Just how easy is it to return a dangerous, recalled product?


Some retailers make it harder than others for consumers to get their money back

The U.S. PIRG Education Fund completed a new consumer report that evaluated the process of consumers getting their money back when items are recalled. 

The overall theme: this process is often lengthy, complicated, difficult, and many consumers give up before getting their refunds

“Nothing is being done right now to make this process easier for consumers,” Teresa Murray, Consumer Watchdog director, and author of the report, told ConsumerAffairs. “That’s why we’re launching an effort to put pressure on companies, the Consumer Product Safety Commission (CPSC), and Congress. 

“At minimum, companies should offer online forms that work, one-stop submissions, a photo of the product, and a cash refund – not a voucher,” Murray continued. “It’s that easy.” 

What are the biggest hurdles for consumers?

The report found that in 2023, there were 323 recalls. Of those, only 141 companies offered a refund to customers who had purchased the recalled items. 

Ultimately, around half of the companies involved in the report made it difficult or impossible to submit a request for a refund. According to Murray, there are six primary hurdles that consumers face when getting a refund for recalled items: 

  • Being required to return the product, either by taking it back to the store in person or waiting for a prepaid shipping label by email or USPS so it can be returned. We found this was often required with products that cost as little as $2 to $8. 

  • Being required to call a customer service phone line during specific business hours OR fill out a form to request information on how to get a refund, and then wait for further instructions on what to do next. The customer-friendly companies offer an online form or instructions in the original announcement about exactly what to send via email.

  • Not being able to complete the request in one sitting. Some companies will require you to call customer service, then get an email hours or days or weeks later, then follow those email instructions to submit a request, then when your request is processed, maybe get a refund or further instructions on how to return the product. In contrast, customer-friendly companies put a link to an online form in their public announcement, and that online form allows customers to submit EVERYTHING in one sitting, including a photo of the product or other documentation of ownership, and then just wait for the refund.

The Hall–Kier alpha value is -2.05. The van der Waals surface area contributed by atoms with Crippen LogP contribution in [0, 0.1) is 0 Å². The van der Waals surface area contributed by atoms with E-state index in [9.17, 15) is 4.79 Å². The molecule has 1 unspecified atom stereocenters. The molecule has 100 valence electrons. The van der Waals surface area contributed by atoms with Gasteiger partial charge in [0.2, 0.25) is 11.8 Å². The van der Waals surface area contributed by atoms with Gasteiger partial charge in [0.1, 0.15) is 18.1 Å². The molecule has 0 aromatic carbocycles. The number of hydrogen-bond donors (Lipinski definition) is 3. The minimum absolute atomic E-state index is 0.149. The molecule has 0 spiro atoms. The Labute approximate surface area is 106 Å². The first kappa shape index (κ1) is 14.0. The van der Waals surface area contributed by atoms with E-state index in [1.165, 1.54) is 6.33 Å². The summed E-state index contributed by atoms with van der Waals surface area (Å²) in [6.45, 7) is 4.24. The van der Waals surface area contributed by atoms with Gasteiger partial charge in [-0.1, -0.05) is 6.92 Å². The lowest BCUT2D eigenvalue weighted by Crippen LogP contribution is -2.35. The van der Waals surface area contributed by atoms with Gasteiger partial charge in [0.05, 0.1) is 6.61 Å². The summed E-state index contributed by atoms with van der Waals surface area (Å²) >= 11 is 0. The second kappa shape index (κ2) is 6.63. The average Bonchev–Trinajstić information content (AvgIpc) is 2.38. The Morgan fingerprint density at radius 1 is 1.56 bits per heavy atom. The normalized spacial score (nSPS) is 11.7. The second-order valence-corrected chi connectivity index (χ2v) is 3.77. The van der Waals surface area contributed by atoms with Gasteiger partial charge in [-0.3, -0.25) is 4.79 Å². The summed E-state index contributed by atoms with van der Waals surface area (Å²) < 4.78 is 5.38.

• Not offering details in the public announcement of exactly what someone will need to do or what information they'll need to have. The customer-friendly companies say up front what's needed.

  • Providing web links that are inoperative/dead. 

  • Saying they're offering a refund, but it's actually just a voucher toward a future purchase. 

Some retailers are more difficult than others

The report also showed that some retailers make the refund process more difficult than others. According to Murray, greed is likely the root cause of this. 

“The fewer customers who request and complete the steps to get a refund, the more money that stays in that retailer's pocket,” Murray said. “Some companies may say they require returns or other actions to reduce the chance of fraudulent requests. Even the easiest recall refund process takes time. It's just not the kind of fraud that most con artists are going to take the time to commit.”

What should consumers do? 

What is Murray’s best advice for consumers trying to get their money back from recalls? She offered three tips: 

  • Fill out warranty cards/online submissions for larger purchases, especially electronics and children's items. This way the company has your contact information and has documentation of ownership if there's a recall.

  • Once a month, go to cpsc.gov/recalls and check whether you own anything on the list. Recalls are generally announced every Thursday morning on that page. 

  • Notify the CPSC if you’re having difficulty submitting or receiving a refund. The CPSC just last year created an online form for consumers to file a complaint if a company is being non-responsive or there are other issues. The form requires only your name, email address or phone number, the name of the product, and a short explanation of what the problem is. 

“Consumers deserve to get what they're entitled to,” Murray said. “If a company is ripping you off, you shouldn't just let that go. Change happens when people speak up.”

Take a Home Warranty Quiz. Get matched with an Authorized Partner.